Haldeman did a deep dive into VR while at RIT. She collaborated with students and faculty in the School of Interactive Games and Media (IGM) on projects ranging from creating game assets to VR ventures. Her broadened skill set, made possible by the ease of multidisciplinary studies at RIT, paid dividends when making “Fluffed.”

“RIT having a wide range of majors and things I could dip my toes into prepared me for Optic Sky,” Haldeman said. “Especially with VR, because now I have that background with IGM, working with gaming and coding. I feel like if I went to just an art school there is no way I would have gotten that.”

A tank Dellostritto designed for “Table Trenches.”

Mixing Film and Games

While she views herself as more video game artist than filmmaker, Amanda Dellostritto ’21 still found RIT’s School of Film and Animation as the right place to execute her ideas. With a deep interest in environment art, Dellostritto has spent her time at RIT blurring the line between film and games. 

Dellostritto developed an unconventional senior capstone project, leading a collaboration with School of Interactive Games and Media students on the development of a video game (“You Deserve to Take up Space”) and companion experimental film (“Lucid”). Similarly, Dellostritto produced a game, “Return to Otter Space,” with a pair of in-game cinematics her junior year.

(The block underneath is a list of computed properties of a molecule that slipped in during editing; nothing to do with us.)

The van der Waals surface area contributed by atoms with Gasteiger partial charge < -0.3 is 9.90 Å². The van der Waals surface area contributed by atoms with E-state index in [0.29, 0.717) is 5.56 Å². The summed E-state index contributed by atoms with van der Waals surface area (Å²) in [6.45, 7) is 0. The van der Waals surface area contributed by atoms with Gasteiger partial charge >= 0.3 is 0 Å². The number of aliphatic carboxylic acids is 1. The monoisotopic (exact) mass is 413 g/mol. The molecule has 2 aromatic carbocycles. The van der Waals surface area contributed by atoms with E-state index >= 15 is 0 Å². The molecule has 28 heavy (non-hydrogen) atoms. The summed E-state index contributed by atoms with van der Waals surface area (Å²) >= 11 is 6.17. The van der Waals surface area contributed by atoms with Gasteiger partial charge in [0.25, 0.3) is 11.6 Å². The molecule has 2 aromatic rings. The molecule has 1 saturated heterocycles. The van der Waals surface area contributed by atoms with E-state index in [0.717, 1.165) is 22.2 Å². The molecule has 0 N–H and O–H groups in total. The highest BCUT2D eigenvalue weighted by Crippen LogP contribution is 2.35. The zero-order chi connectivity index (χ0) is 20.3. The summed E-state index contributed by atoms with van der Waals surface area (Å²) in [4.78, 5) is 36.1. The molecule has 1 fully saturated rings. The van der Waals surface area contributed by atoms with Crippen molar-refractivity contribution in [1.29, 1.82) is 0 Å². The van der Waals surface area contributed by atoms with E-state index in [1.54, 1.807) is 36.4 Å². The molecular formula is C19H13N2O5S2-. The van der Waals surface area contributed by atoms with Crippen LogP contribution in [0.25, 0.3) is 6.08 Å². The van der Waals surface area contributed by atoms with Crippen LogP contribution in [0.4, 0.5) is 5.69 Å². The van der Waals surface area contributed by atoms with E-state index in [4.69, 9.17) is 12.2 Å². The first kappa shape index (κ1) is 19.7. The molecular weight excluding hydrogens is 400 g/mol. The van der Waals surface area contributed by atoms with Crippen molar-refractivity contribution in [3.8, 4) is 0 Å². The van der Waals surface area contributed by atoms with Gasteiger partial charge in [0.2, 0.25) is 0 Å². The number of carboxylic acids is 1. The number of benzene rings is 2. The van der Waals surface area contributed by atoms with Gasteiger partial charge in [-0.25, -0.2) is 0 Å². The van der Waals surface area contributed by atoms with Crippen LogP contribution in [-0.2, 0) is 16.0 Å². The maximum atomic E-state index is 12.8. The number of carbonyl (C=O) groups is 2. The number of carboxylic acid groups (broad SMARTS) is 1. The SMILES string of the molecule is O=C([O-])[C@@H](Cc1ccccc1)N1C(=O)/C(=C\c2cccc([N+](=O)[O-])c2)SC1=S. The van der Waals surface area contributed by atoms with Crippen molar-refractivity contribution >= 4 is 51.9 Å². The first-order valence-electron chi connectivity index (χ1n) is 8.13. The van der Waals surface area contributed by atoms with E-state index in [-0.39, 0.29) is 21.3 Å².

“I know like the industry is rapidly changing, and with VR and game engines now becoming more viable for films and cinematics, I think the School of Film and Animation is in a good position to experiment with that and produce more non-traditional films,” Dellostritto said.

Dellostritto worked on multiple mobile games during her RIT career, including “Table Trenches” for game studio DB Creations, through MAGIC Spell Studios. Approached about the project by Jesse O’Brien, senior lecturer in the School of Interactive Games and Media and MAGIC resident faculty member, she was hired as the 3D modeler for the AR battle game.

Headshot of Amanda Dellostritto.

MAGIC has opened many doors for me. The connections I’ve made and the access to facilities and professionals working in the field have been super important. And there is a real sense of community.”

Amanda Dellostritto ’21